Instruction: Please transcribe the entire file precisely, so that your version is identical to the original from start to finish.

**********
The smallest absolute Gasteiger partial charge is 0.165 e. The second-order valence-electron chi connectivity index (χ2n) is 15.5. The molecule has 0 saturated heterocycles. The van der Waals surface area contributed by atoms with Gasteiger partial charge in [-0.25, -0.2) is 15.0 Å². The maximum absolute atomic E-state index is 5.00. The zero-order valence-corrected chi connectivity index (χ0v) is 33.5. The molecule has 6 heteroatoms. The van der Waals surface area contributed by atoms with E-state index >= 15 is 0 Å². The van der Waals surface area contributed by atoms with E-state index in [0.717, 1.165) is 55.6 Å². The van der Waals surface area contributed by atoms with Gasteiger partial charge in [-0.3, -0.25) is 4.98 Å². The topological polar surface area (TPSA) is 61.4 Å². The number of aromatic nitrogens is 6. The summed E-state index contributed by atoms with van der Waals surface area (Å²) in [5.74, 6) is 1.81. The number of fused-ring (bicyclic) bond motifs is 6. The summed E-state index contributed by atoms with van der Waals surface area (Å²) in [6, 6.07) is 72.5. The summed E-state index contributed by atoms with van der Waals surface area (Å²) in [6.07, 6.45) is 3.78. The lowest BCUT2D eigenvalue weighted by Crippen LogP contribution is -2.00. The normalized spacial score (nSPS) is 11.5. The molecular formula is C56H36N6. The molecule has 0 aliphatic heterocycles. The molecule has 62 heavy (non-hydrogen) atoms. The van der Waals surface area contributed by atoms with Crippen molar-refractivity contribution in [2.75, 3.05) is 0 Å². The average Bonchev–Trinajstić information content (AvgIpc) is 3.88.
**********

The smallest absolute Gasteiger partial charge is 0.165 e. The second-order valence-electron chi connectivity index (χ2n) is 15.5. The molecule has 0 saturated heterocycles. The van der Waals surface area contributed by atoms with Gasteiger partial charge in [-0.25, -0.2) is 15.0 Å². The maximum absolute atomic E-state index is 5.00. The zero-order valence-corrected chi connectivity index (χ0v) is 33.5. The molecule has 6 heteroatoms. The van der Waals surface area contributed by atoms with E-state index >= 15 is 0 Å². The van der Waals surface area contributed by atoms with E-state index in [0.717, 1.165) is 55.6 Å². The van der Waals surface area contributed by atoms with Gasteiger partial charge in [-0.3, -0.25) is 4.98 Å². The topological polar surface area (TPSA) is 61.4 Å². The number of aromatic nitrogens is 6. The summed E-state index contributed by atoms with van der Waals surface area (Å²) in [5.74, 6) is 1.81. The number of fused-ring (bicyclic) bond motifs is 6. The summed E-state index contributed by atoms with van der Waals surface area (Å²) in [6, 6.07) is 72.5. The summed E-state index contributed by atoms with van der Waals surface area (Å²) in [6.07, 6.45) is 3.78. The lowest BCUT2D eigenvalue weighted by Crippen LogP contribution is -2.00. The normalized spacial score (nSPS) is 11.5. The molecular formula is C56H36N6. The molecule has 0 aliphatic heterocycles. The molecule has 62 heavy (non-hydrogen) atoms. The van der Waals surface area contributed by atoms with Crippen molar-refractivity contribution in [2.75, 3.05) is 0 Å². The average Bonchev–Trinajstić information content (AvgIpc) is 3.88.